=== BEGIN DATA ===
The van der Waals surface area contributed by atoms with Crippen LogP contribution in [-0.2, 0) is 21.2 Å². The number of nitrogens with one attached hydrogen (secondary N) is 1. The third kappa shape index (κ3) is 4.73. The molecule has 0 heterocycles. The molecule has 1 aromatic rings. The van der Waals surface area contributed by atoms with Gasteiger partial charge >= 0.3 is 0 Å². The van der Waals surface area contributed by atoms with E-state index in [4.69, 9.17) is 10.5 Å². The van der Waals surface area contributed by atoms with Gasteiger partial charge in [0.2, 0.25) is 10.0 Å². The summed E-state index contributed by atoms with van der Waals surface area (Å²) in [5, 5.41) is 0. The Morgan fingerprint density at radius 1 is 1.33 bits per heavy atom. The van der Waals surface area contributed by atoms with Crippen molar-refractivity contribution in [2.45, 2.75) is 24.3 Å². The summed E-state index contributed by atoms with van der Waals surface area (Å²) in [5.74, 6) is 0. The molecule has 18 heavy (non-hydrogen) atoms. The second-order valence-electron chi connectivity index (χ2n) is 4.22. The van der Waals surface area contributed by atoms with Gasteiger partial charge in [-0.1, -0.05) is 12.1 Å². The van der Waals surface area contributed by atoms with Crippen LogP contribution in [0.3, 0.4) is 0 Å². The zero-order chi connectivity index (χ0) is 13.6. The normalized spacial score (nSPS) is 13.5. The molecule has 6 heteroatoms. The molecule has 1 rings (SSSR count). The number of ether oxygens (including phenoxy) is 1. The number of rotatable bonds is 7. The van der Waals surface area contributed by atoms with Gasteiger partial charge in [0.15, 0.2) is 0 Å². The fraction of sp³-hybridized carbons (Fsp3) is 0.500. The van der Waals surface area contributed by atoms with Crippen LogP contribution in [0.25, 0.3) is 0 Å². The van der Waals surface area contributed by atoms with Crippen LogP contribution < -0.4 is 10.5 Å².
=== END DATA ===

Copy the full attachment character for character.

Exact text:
The van der Waals surface area contributed by atoms with Crippen LogP contribution in [-0.2, 0) is 21.2 Å². The number of nitrogens with one attached hydrogen (secondary N) is 1. The third kappa shape index (κ3) is 4.73. The molecule has 0 heterocycles. The molecule has 1 aromatic rings. The van der Waals surface area contributed by atoms with Gasteiger partial charge >= 0.3 is 0 Å². The van der Waals surface area contributed by atoms with E-state index in [4.69, 9.17) is 10.5 Å². The van der Waals surface area contributed by atoms with Gasteiger partial charge in [0.2, 0.25) is 10.0 Å². The summed E-state index contributed by atoms with van der Waals surface area (Å²) in [5, 5.41) is 0. The Morgan fingerprint density at radius 1 is 1.33 bits per heavy atom. The van der Waals surface area contributed by atoms with Crippen molar-refractivity contribution in [2.45, 2.75) is 24.3 Å². The summed E-state index contributed by atoms with van der Waals surface area (Å²) in [5.74, 6) is 0. The molecule has 18 heavy (non-hydrogen) atoms. The second-order valence-electron chi connectivity index (χ2n) is 4.22. The van der Waals surface area contributed by atoms with Gasteiger partial charge in [-0.1, -0.05) is 12.1 Å². The van der Waals surface area contributed by atoms with Crippen LogP contribution in [0.3, 0.4) is 0 Å². The zero-order chi connectivity index (χ0) is 13.6. The normalized spacial score (nSPS) is 13.5. The molecule has 6 heteroatoms. The molecule has 1 rings (SSSR count). The number of ether oxygens (including phenoxy) is 1. The number of rotatable bonds is 7. The van der Waals surface area contributed by atoms with Gasteiger partial charge in [0.15, 0.2) is 0 Å². The fraction of sp³-hybridized carbons (Fsp3) is 0.500. The van der Waals surface area contributed by atoms with Crippen LogP contribution in [0.25, 0.3) is 0 Å². The van der Waals surface area contributed by atoms with Crippen LogP contribution < -0.4 is 10.5 Å².